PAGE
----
You are here
Here’s What Happens If You Skip CPAP
What happens if you skip CPAP for a night or longer?
If you have sleep apnoea or snore loudly you are most likely having continuous positive airway pressure (CPAP) treatment. CPAP works by introducing gently pressurised air into your airway through a comfortable mask attached to a small pump.
No matter how diligent you are with your CPAP therapy still there will come a time when for any number of reasons you feel the need to skip it. Maybe you’re going on a camping trip and you have no access to electricity. Or you have a cold or need to have surgery and stay overnight in a hospital.
The risks of skipping CPAP
You may be wondering what the risks are for skipping CPAP are. And the impact it will have on your sleep apnoea, snoring, general health and wellbeing. If it’s just one night then the risks associated may be quite low. That’s because sleep apnoea and snoring can cause swelling of the tissues that line your airway, both in your nose and throat.
With CPAP therapy, your swelling is reduced. This might make it easier to breathe, even when you aren’t using your machine, like during the day. However, if you take a break for several days, the swelling may return.
The risks associated with skipping CPAP really do vary from person to person.
A recent study published in the Journal of Clinical Sleep Medicine found that if you have sleep apnoea and you are hospitalised and don't use your CPAP machine when you return home, you’re 3-5 times more likely to end up back in the hospital.
"Any patient that comes to the hospital for any reason. It could be orthopedic surgery or pneumonia or something else -- who also has sleep apnea needs to know if you don't use your CPAP, the chances are much higher you'll be readmitted to the hospital within 30 days," said study author Dr. Behrouz Jafari.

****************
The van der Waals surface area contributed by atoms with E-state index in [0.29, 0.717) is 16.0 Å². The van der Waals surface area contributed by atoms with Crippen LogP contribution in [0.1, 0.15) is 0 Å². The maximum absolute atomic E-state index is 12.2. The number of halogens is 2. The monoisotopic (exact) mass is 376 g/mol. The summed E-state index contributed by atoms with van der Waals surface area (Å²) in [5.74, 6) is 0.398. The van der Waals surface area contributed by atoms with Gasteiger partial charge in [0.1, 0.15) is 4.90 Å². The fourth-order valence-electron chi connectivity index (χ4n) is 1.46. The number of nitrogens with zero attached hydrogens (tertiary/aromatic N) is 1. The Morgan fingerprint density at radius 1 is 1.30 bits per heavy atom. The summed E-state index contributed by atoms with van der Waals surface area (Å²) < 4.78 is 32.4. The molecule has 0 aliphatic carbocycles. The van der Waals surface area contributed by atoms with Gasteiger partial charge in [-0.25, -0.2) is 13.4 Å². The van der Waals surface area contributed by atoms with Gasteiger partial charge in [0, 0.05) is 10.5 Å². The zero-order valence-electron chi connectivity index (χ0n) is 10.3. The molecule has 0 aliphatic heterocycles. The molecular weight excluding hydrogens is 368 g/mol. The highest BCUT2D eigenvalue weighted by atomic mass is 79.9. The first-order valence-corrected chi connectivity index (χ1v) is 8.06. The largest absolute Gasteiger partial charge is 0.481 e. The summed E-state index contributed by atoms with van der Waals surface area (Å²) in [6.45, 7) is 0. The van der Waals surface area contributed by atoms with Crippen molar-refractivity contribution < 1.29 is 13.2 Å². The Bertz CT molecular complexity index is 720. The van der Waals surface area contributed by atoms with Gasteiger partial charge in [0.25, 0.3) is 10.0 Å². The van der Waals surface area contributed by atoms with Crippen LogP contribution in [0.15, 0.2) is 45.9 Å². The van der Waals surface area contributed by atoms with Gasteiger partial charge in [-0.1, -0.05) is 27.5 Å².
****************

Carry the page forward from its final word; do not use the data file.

Not only that but if you haven’t been complying with your CPAP treatment you are more than twice as likely to be readmitted to the hospital due to a heart disease condition within 30 days.
Dr. Jafari said the researchers defined compliance with CPAP therapy as using the device at least 70% of nights for at least four hours a night. Anything less than that was considered noncompliant.
The study involved 345 patients with severe sleep apnoea. They had been hospitalised at a Veterans Affairs medical centre from 2007 to 2015. Most were men aged over 62.
If you have taken a break from CPAP therapy due to some unavoidable circumstances. It’s important to get straight back into it as soon as possible. If your reasons for skipping CPAP are related to discomfort. Contact your sleep therapist for guidance on getting a better night’s sleep.
Behrouz Jafari, M.D., director, sleep program, Veterans Affairs Long Beach Healthcare System, California; Praveen Rudraraju, M.D., director, Center for Sleep Medicine, Northern Westchester Hospital, Mount Kisco, N.Y.; Feb. 15, 2018, Journal of Clinical Sleep Medicine.